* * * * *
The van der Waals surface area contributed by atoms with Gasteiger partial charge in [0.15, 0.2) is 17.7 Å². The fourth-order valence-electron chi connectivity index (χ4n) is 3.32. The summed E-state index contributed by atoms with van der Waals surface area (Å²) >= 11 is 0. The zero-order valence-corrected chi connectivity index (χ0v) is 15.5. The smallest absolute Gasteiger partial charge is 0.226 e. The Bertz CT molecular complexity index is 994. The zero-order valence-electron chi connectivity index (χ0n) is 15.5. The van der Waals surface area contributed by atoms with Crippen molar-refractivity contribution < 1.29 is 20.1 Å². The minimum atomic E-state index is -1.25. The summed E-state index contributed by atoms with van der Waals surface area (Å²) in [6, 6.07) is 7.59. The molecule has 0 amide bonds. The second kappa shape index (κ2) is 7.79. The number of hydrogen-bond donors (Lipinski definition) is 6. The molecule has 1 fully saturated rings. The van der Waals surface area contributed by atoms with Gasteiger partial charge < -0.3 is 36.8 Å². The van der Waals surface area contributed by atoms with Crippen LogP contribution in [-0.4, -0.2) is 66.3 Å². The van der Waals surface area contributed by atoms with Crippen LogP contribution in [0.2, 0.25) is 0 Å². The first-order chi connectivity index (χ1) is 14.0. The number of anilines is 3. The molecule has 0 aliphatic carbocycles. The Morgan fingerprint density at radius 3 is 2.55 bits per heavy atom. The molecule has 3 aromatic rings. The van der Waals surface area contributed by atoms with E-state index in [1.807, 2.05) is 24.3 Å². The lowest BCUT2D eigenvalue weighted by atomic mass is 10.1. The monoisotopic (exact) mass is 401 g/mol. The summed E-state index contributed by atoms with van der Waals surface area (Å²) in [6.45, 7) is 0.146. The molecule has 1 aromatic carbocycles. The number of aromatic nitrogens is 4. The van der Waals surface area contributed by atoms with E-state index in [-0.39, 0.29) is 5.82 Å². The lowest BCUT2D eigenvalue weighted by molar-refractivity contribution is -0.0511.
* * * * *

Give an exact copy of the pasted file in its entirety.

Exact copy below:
The van der Waals surface area contributed by atoms with Gasteiger partial charge in [0.15, 0.2) is 17.7 Å². The fourth-order valence-electron chi connectivity index (χ4n) is 3.32. The summed E-state index contributed by atoms with van der Waals surface area (Å²) >= 11 is 0. The zero-order valence-corrected chi connectivity index (χ0v) is 15.5. The smallest absolute Gasteiger partial charge is 0.226 e. The Bertz CT molecular complexity index is 994. The zero-order valence-electron chi connectivity index (χ0n) is 15.5. The van der Waals surface area contributed by atoms with Crippen molar-refractivity contribution < 1.29 is 20.1 Å². The minimum atomic E-state index is -1.25. The summed E-state index contributed by atoms with van der Waals surface area (Å²) in [6, 6.07) is 7.59. The molecule has 0 amide bonds. The second kappa shape index (κ2) is 7.79. The number of hydrogen-bond donors (Lipinski definition) is 6. The molecule has 1 fully saturated rings. The van der Waals surface area contributed by atoms with Gasteiger partial charge < -0.3 is 36.8 Å². The van der Waals surface area contributed by atoms with Crippen LogP contribution in [-0.4, -0.2) is 66.3 Å². The van der Waals surface area contributed by atoms with Crippen LogP contribution in [0.2, 0.25) is 0 Å². The first-order chi connectivity index (χ1) is 14.0. The number of anilines is 3. The molecule has 0 aliphatic carbocycles. The Morgan fingerprint density at radius 3 is 2.55 bits per heavy atom. The molecule has 3 aromatic rings. The van der Waals surface area contributed by atoms with E-state index in [1.807, 2.05) is 24.3 Å². The lowest BCUT2D eigenvalue weighted by atomic mass is 10.1. The monoisotopic (exact) mass is 401 g/mol. The summed E-state index contributed by atoms with van der Waals surface area (Å²) in [6.45, 7) is 0.146. The molecule has 1 aromatic carbocycles. The number of aromatic nitrogens is 4. The van der Waals surface area contributed by atoms with E-state index in [-0.39, 0.29) is 5.82 Å². The lowest BCUT2D eigenvalue weighted by molar-refractivity contribution is -0.0511.